Imagine being a police investigator who’s been tasked with uncovering a human trafficking operation. You take your job seriously, and in one year expose a massive trafficking enterprise and produce more than 150 arrest warrants. One of the accused is a lieutenant general in the army, a trafficking kingpin. You’re celebrated by the international community and feel proud to serve your country in this way.
But before you know it, you find yourself quitting your job and fleeing to another country.
This is precisely what happened to Maj. Gen. Paween Pongsirin, Thailand’s most senior human trafficking investigator. He is currently seeking asylum in Australia. Here’s what happened:
- Last year, human trafficking camps were discovered in the jungles of Thailand. With pressure from the international community and a significant trade deal in the works, Thailand wanted to demonstrate that they were serious about putting an end to trafficking.
- Mr. Paween led an investigation that was heralded as successful, but says he was told by powerful people to scale back his work on the case.
- When he didn’t listen and submitted his case to prosecutors, he was commanded to take a new post in Thailand’s deep south, a hostile, unstable region where traffickers are known to operate. He requested to be given another post, one that didn’t put him at such high risk, but was denied.
“Human trafficking is a big network that involves lots of the military, politicians and police. While I was supervising the cases I was warned all along…By re-posting me to the deep south of Thailand it means they want to kill me.”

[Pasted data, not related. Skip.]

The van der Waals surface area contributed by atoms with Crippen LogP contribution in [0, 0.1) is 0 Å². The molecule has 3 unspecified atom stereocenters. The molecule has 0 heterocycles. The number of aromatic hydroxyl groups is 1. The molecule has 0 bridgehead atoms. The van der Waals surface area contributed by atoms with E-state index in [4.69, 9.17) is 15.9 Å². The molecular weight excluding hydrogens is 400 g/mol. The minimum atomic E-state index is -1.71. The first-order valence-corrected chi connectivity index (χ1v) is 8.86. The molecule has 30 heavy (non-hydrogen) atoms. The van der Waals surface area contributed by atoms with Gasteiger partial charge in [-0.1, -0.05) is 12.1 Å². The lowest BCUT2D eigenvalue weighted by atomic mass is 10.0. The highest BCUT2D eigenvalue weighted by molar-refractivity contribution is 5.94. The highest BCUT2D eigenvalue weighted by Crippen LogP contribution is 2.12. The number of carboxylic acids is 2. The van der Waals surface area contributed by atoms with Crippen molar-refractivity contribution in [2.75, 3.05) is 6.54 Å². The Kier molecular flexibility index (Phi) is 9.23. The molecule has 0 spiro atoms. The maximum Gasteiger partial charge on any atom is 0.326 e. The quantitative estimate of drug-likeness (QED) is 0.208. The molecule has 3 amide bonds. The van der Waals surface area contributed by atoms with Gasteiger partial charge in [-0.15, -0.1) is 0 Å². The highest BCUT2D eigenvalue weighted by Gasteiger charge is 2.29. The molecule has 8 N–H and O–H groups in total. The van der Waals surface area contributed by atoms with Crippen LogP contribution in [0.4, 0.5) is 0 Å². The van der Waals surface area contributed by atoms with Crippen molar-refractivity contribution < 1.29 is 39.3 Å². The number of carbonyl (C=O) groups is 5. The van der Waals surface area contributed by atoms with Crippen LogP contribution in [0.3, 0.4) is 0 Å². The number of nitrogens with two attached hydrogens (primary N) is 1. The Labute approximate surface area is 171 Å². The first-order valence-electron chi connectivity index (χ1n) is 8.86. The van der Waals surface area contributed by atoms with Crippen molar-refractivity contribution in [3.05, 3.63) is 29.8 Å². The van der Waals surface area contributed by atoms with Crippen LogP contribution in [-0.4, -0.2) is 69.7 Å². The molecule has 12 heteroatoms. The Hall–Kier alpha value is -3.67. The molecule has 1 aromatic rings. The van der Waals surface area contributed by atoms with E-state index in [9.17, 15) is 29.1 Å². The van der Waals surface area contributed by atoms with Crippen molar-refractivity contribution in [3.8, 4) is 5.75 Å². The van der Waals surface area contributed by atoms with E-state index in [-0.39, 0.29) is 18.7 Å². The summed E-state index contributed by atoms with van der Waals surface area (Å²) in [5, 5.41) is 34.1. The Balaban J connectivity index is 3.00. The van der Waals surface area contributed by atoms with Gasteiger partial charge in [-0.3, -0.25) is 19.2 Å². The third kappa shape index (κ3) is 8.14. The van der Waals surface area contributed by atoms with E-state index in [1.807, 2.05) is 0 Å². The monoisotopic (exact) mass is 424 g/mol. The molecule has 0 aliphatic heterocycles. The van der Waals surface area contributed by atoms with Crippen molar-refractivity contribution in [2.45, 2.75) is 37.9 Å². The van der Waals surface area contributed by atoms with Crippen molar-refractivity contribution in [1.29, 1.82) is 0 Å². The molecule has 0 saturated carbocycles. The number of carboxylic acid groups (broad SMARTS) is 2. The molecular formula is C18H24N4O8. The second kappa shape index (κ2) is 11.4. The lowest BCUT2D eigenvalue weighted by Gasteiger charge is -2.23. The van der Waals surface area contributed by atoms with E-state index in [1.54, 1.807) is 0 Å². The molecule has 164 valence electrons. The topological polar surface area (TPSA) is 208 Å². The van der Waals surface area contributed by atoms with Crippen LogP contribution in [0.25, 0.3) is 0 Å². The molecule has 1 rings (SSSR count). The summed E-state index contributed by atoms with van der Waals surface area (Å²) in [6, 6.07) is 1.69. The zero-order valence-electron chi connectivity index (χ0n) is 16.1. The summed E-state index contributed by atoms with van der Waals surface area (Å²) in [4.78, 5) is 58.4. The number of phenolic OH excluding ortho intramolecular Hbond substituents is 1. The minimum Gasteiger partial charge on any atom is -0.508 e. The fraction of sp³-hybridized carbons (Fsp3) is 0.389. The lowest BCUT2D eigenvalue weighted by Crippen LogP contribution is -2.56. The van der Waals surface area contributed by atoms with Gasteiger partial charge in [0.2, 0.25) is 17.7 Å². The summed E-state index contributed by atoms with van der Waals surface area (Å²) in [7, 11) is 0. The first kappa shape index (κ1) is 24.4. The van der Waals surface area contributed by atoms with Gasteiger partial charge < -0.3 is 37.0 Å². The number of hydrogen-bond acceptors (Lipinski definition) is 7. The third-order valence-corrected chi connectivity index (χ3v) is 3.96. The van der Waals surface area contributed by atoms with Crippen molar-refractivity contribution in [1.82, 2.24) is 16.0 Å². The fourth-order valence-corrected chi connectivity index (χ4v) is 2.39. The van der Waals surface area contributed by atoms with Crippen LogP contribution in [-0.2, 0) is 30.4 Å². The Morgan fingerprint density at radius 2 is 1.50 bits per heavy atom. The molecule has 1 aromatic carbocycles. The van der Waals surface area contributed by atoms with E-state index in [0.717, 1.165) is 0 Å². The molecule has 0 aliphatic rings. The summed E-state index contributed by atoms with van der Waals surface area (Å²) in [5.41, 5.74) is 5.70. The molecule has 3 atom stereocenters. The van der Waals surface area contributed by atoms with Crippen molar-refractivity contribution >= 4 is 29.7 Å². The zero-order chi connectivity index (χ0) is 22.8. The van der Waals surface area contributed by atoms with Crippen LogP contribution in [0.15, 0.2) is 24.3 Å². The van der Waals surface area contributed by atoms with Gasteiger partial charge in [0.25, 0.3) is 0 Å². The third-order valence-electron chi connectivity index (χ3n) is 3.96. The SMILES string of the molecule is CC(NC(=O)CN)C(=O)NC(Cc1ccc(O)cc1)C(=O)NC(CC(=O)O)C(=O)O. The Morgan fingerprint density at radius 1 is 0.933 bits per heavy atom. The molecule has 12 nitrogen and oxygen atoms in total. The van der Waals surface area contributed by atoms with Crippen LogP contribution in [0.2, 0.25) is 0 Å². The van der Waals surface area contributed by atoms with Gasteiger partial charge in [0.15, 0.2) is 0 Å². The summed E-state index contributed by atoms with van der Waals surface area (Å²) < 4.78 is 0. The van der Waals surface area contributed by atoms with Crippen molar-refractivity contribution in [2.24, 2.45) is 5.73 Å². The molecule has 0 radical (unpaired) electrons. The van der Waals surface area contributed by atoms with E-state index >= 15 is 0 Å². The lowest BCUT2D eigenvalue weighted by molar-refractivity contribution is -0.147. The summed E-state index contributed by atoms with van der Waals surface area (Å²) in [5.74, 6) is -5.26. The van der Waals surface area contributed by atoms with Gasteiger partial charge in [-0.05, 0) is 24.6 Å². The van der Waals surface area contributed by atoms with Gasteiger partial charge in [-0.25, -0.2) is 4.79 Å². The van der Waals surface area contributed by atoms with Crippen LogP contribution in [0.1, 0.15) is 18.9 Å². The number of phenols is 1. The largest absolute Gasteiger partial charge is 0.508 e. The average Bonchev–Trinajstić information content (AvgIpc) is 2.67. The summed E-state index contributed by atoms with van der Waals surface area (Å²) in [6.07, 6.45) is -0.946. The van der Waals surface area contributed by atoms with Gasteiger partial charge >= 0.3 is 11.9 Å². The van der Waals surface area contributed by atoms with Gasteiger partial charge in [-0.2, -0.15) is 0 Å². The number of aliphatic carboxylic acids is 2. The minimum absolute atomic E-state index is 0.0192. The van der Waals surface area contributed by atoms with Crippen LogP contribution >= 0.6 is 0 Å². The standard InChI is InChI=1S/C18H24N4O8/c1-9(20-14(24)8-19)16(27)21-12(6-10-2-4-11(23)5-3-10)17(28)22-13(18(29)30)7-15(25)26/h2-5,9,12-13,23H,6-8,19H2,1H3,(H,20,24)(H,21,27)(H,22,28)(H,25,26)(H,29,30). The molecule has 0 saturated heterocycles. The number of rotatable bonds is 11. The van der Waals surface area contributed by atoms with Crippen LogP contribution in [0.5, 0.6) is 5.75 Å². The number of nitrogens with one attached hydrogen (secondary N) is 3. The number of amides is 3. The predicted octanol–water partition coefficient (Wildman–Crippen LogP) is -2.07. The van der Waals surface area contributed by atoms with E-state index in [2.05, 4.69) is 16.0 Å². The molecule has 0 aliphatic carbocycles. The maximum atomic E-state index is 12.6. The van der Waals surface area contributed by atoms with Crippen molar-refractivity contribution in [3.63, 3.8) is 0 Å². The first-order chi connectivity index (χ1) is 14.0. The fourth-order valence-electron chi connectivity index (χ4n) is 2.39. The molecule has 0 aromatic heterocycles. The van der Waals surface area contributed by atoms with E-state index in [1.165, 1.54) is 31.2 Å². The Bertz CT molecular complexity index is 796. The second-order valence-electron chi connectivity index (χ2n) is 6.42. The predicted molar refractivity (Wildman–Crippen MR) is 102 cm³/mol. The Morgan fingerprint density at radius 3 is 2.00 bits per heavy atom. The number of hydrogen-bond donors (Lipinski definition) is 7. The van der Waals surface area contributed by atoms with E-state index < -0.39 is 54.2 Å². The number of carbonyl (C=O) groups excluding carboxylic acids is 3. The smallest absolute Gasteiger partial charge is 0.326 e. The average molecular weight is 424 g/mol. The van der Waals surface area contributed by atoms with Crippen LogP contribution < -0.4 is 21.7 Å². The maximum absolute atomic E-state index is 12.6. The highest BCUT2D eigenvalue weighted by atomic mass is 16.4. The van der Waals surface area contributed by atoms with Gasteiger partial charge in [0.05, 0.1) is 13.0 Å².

There are some pretty serious concerns here.
If what Pingsirin says is true, it means that Thailand’s government is more committed to the appearance of fighting trafficking than the reality of it. The appearance of complying is critical because it affects the country’s tier ranking in the annual U.S. State Department Trafficking in Persons Report, which in turn has an impact on the trade deals Thailand is able to join.
Unfortunately, since Pingsirin will no longer be able to attend trial as a key witness, many will be intimidated from giving evidence. This means that punishment for those he worked so hard to arrest is unlikely.
This is yet another example of how corruption, the act of abusing public power for private gain, is one of the largest hindrances to the fight against human trafficking.
My hope is that Paween Pongsirin gets the protection he needs, and that Thailand is pressured to take a serious look at both its human trafficking and corruption issues. It will be interesting to see whether this development affects Thailand’s tier category in this year’s Trafficking in Persons report. Definitely a story worth following in 2016.